Most rivers, once free flowing and unimpeded by human intervention, have been modified by humans to generate power, for water supply, and reduce effects of flooding. Beginning with impoundment of water from the Owens Valley in northern California and extending to the Feather, Sacramento, and Colorado rivers, Los Angeles’ voracious thirst for water is served by a vast system of dams, canals, and tunnels. Diversion of water from the Owens valley has turned a formerly productive agricultural area into one of limited agricultural use. Many of the adverse effects of water diversion have resulted from dams built to confine rivers. As a result of dam construction many once beautiful river valleys have been covered with water and productive farmland in river valleys has been lost. For example, the beautiful Hetch-Hetchy Valley in Yosemite National Park in California has been inundated since the early 1900s by construction of a dam built to provide water and hydroelectric power to San Francisco. Serious proposals are now being considered to remove the dam and restore the valley to its former beauty.

    Standing Bodies of Water

    Much of the water that humans use comes from standing bodies of water including natural lakes and reservoirs constructed by placing dams on rivers. Wetlands are bodies of water shallow enough to support the growth of bottom-rooted plants. Estuaries form where fresh river water flows into oceans. They have unique physical, chemical, and biological properties because of the mixing of fresh water and saltwater. Wetlands and estuaries are important breeding grounds for a number of organisms and it is crucial that they be preserved. Many wetland areas have been drained for agricultural land and an important effort in conservation is their preservation and restoration.

    An important characteristic of a lake or reservoir that develops during the summer as a result of the temperature/density behavior of water is stratification, shown in connection with water chemistry in Figure 9.4. Exposed to atmospheric oxygen and light, the top layer, the epilimnion, normally has a significant concentration of dissolved oxygen and is oxic. Photosynthetic algae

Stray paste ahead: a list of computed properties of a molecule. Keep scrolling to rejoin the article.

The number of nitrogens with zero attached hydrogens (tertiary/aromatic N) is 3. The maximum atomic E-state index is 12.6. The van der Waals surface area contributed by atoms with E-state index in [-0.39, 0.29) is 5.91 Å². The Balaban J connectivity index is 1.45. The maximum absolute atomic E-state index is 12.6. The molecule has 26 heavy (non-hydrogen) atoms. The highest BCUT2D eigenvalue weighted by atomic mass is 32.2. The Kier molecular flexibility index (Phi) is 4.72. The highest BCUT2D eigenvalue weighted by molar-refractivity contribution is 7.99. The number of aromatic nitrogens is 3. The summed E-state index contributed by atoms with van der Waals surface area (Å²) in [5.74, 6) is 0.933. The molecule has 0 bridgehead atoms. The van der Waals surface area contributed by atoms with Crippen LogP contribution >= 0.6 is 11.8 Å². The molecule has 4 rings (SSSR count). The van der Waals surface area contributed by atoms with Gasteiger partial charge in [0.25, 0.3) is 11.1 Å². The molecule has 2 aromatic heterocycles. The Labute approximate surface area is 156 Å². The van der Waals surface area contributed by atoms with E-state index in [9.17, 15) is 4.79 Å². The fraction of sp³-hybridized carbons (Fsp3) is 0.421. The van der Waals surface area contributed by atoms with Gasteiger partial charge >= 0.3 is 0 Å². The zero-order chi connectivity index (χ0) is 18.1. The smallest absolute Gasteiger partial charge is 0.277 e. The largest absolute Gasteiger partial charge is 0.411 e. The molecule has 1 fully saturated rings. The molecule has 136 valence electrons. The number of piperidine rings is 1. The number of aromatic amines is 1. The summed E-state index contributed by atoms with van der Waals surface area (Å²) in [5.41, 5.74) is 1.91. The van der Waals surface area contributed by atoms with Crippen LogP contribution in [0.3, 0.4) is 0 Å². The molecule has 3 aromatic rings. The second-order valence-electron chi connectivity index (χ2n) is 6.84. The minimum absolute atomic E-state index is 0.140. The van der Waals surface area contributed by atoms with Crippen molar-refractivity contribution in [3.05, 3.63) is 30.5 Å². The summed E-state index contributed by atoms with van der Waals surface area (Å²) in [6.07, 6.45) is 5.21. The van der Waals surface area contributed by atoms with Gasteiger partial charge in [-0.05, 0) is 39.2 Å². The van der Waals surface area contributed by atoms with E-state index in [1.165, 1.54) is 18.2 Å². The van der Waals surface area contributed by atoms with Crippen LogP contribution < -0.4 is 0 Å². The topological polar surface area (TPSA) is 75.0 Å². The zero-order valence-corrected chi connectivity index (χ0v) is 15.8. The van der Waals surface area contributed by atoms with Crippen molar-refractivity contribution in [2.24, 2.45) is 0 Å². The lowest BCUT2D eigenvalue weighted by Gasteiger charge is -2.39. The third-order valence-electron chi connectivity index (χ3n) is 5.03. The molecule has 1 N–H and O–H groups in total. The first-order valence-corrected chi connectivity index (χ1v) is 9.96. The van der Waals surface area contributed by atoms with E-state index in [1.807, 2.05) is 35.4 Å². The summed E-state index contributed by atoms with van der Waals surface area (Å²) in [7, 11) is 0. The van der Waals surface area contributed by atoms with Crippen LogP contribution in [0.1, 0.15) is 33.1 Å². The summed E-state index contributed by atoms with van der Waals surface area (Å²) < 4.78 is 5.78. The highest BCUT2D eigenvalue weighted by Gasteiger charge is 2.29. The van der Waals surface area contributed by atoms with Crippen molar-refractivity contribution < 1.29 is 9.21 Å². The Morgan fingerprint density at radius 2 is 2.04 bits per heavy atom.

Figure 9.4. Water chemistry as affected by stratification of a body of water in which a warmer, less dense layer of water in the epilimnion resides above a cooler, more dense hypolimnion. This stratification prevents oxygen from penetrating to lower depths where chemically reduced species (CH4, NH4+, H2S) predominate. In the oxic epilimnion chemically oxidized species (CO2, NO3-, SO42-) are present.

    thrive in the epilimnion and during daylight produce O2 by photosynthesis. Isolated from atmospheric oxygen, the hypolimnion located in the bottom regions of the body of water becomes anoxic as O2 is consumed by bacteria. Chemically oxidized species including CO2, NO3-, and SO42- predominate in the epilimnion and chemically reduced species such as CH4, NH4+, and H2S are found in the hypolimnion. During fall in temperate climates, cooling of the epilimnion causes it to become more dense and to sink resulting in overturn of the body of water. This phenomenon tends to stir up sedimentary material and release nutrients from the sediment into the water.


    Figure 9.3 illustrates the pathway of groundwater into aquifers from precipitation falling on a watershed and infiltrating the aquifer through a recharge zone. The zone of saturation consists of the geospheric rock and soil layers in which all the pores are filled with water, the top of which defines the water table. The fraction of the aquifer formation consisting of pores is the porosity and the ability of the formation to allow movement of water is its permeability. Generally, high permeability and high porosity are desirable properties of aquifer formations that allow relatively large amounts of water to be withdrawn through water wells drilled into the aquifers. The quality of groundwater is strongly affected by its contact with mineral formations in the geosphere. Infiltration through rock and sand purifies water filtering out microorganisms and suspended solids. Contact with geospheric solids largely determines the chemical composition of water by adding desirable levels of dissolved Ca2+ ion and alkalinity and sometimes undesirable solutes such as sodium chloride.

    Artesian Wells

    Artesian aquifers are those confined by dense clay or shale such that water flows naturally from an artesian well drilled into them. The name comes from the Roman city of Artesum at the site of the French town of Artois known for the free-flowing water from wells dug in the Middle Ages. Artesian wells are often highly prized sources of water. Some modern day bottling companies have leased or purchased sites of artesian wells and advertise their product as artesian water, although it does not differ in quality from pumped well water. Many artesian wells have lost their free-flowing qualities because of depletion of their water resource.

    This page titled 9.2: Occurrence, Availability , and Utilization of Water on Earth is shared under a CC BY-NC-SA 4.0 license and was authored, remixed, and/or curated by Stanley E. Manahan.